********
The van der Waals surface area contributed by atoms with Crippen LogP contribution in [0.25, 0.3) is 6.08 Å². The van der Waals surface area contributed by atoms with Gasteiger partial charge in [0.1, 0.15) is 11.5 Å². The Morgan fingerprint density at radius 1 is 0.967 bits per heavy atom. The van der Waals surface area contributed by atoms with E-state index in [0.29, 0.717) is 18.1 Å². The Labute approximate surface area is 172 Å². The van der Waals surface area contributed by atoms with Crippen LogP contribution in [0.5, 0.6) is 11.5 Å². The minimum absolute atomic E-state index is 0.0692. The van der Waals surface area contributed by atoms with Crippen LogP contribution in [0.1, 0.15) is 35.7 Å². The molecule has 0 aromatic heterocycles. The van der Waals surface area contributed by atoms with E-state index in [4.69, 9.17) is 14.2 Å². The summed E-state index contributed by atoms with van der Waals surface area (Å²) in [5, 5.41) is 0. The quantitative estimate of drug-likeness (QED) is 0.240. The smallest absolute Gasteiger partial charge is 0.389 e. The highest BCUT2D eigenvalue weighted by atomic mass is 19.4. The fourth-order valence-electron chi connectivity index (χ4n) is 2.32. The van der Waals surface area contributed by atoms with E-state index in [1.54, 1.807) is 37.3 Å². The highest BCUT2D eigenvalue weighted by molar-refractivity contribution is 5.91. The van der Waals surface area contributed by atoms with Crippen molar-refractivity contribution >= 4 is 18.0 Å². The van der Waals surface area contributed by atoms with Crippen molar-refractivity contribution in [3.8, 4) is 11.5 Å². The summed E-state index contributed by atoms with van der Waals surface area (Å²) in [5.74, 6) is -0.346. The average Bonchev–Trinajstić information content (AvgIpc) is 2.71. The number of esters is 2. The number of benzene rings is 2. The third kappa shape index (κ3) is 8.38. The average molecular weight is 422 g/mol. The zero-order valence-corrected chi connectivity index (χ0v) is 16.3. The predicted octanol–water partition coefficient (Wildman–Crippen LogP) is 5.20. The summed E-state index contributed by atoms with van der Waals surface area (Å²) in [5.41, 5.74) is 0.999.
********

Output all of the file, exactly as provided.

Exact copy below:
The van der Waals surface area contributed by atoms with Crippen LogP contribution in [0.25, 0.3) is 6.08 Å². The van der Waals surface area contributed by atoms with Gasteiger partial charge in [0.1, 0.15) is 11.5 Å². The Morgan fingerprint density at radius 1 is 0.967 bits per heavy atom. The van der Waals surface area contributed by atoms with E-state index in [0.29, 0.717) is 18.1 Å². The Labute approximate surface area is 172 Å². The van der Waals surface area contributed by atoms with Crippen LogP contribution in [0.5, 0.6) is 11.5 Å². The minimum absolute atomic E-state index is 0.0692. The van der Waals surface area contributed by atoms with Crippen LogP contribution in [0.1, 0.15) is 35.7 Å². The molecule has 0 aromatic heterocycles. The van der Waals surface area contributed by atoms with E-state index in [4.69, 9.17) is 14.2 Å². The summed E-state index contributed by atoms with van der Waals surface area (Å²) in [5, 5.41) is 0. The quantitative estimate of drug-likeness (QED) is 0.240. The smallest absolute Gasteiger partial charge is 0.389 e. The highest BCUT2D eigenvalue weighted by atomic mass is 19.4. The fourth-order valence-electron chi connectivity index (χ4n) is 2.32. The van der Waals surface area contributed by atoms with E-state index in [1.54, 1.807) is 37.3 Å². The highest BCUT2D eigenvalue weighted by molar-refractivity contribution is 5.91. The van der Waals surface area contributed by atoms with Crippen molar-refractivity contribution >= 4 is 18.0 Å². The van der Waals surface area contributed by atoms with Crippen molar-refractivity contribution in [3.8, 4) is 11.5 Å². The summed E-state index contributed by atoms with van der Waals surface area (Å²) in [5.74, 6) is -0.346. The average Bonchev–Trinajstić information content (AvgIpc) is 2.71. The number of esters is 2. The number of benzene rings is 2. The third kappa shape index (κ3) is 8.38. The average molecular weight is 422 g/mol. The zero-order valence-corrected chi connectivity index (χ0v) is 16.3. The predicted octanol–water partition coefficient (Wildman–Crippen LogP) is 5.20. The summed E-state index contributed by atoms with van der Waals surface area (Å²) in [5.41, 5.74) is 0.999.